Not Everyone Is Excited For Iggy Azalea To Perform At Pittsburgh Pride

Rapper Iggy Azalea is set to perform at Pittsburgh's Pride next month, but not everyone in town is happy about it.

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The Delta Foundation of Pittsburgh, which is sponsoring the June 13 event, is now defending its decision to invite Azalea, who was paid more than Delta has donated to LGBT organizations over the past seven years combined.


Critics also claim Azalea's presence is another example of the white-washing of Pride.

“The Iggy Azalea thing was just a last straw for folks,” says Michael David Battle, founder of the Garden of Peace Project. “Since Delta took [Pride] over, it’s been a white, cis, gay man’s event."

Delta president Gary Van Horn posted a (now deleted) status update in support of Azalea.

The organization posted a statement on Facebook,  listing all the positive things it's done for the LGBT community of Western Pennsylvania.

It also defended the choice to invite the "Fancy" singer:

"If we believed that Iggy Azalea was racist or homophobic, we certainly would not have selected her to headline Pittsburgh Pride. We also don't believe she would have agreed to come if she was racist or homophobic.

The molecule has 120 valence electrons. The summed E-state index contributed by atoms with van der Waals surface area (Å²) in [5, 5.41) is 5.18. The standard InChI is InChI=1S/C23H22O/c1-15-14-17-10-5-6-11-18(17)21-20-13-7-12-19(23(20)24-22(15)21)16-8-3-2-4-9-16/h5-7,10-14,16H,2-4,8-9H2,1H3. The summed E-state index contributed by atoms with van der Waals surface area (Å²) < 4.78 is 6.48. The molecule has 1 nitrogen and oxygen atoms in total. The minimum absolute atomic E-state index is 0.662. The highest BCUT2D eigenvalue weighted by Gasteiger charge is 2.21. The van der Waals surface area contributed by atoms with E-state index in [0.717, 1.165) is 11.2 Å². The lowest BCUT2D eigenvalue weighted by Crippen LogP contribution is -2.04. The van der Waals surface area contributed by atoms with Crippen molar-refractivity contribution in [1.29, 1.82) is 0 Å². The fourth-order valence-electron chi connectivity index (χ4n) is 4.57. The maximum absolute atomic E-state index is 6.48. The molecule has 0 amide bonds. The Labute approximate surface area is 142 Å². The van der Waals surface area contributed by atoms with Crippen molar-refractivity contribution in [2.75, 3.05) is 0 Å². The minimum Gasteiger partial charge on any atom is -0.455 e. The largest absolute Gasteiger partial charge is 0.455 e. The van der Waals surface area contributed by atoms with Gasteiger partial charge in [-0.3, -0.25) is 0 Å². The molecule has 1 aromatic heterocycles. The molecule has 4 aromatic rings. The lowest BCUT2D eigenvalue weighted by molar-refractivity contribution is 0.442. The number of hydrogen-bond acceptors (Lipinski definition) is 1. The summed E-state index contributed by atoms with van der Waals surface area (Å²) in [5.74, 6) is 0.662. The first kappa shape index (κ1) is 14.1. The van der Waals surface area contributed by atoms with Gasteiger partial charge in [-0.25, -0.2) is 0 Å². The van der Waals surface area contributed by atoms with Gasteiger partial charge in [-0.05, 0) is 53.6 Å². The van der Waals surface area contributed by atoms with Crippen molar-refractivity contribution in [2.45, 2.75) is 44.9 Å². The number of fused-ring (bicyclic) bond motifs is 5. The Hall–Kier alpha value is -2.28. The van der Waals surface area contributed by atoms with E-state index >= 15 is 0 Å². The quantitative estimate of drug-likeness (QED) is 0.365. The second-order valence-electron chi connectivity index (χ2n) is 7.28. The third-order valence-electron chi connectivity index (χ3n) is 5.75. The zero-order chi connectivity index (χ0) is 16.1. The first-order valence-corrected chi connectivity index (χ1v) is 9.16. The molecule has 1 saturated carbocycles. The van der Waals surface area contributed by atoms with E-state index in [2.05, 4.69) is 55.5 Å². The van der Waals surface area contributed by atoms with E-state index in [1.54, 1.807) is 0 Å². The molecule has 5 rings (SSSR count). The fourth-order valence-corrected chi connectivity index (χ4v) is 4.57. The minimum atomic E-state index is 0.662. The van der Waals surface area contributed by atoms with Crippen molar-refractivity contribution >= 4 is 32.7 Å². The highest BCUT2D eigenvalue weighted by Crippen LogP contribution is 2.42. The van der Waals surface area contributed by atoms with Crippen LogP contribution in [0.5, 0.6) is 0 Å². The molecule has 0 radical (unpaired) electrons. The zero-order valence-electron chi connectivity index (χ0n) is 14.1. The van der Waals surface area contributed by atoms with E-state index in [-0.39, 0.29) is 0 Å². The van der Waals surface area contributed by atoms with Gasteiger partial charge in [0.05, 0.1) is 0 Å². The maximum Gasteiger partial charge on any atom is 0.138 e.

Iggy is a highly regarded artist and female entertainer and we have received a tremendous amount of positive messages from members of the community and our allies both locally and nationally that are excited that she will be performing at Pittsburgh Pride."

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Delta then addressed the intersectionality of civil rights for LGBT people and people of color.

We believe that the push back is part of a larger discussion happening across America as it relates to race and gender.

We believe that same conversation needs to happen here in Pittsburgh and today reached out to several community leaders about facilitating a discussion about race and gender specifically as it relates to the LGBT community.

We look forward to being a part of this conversation in the very near future as we work to make Pittsburgh the most livable city for all."

h/t: Pittsburgh City Paper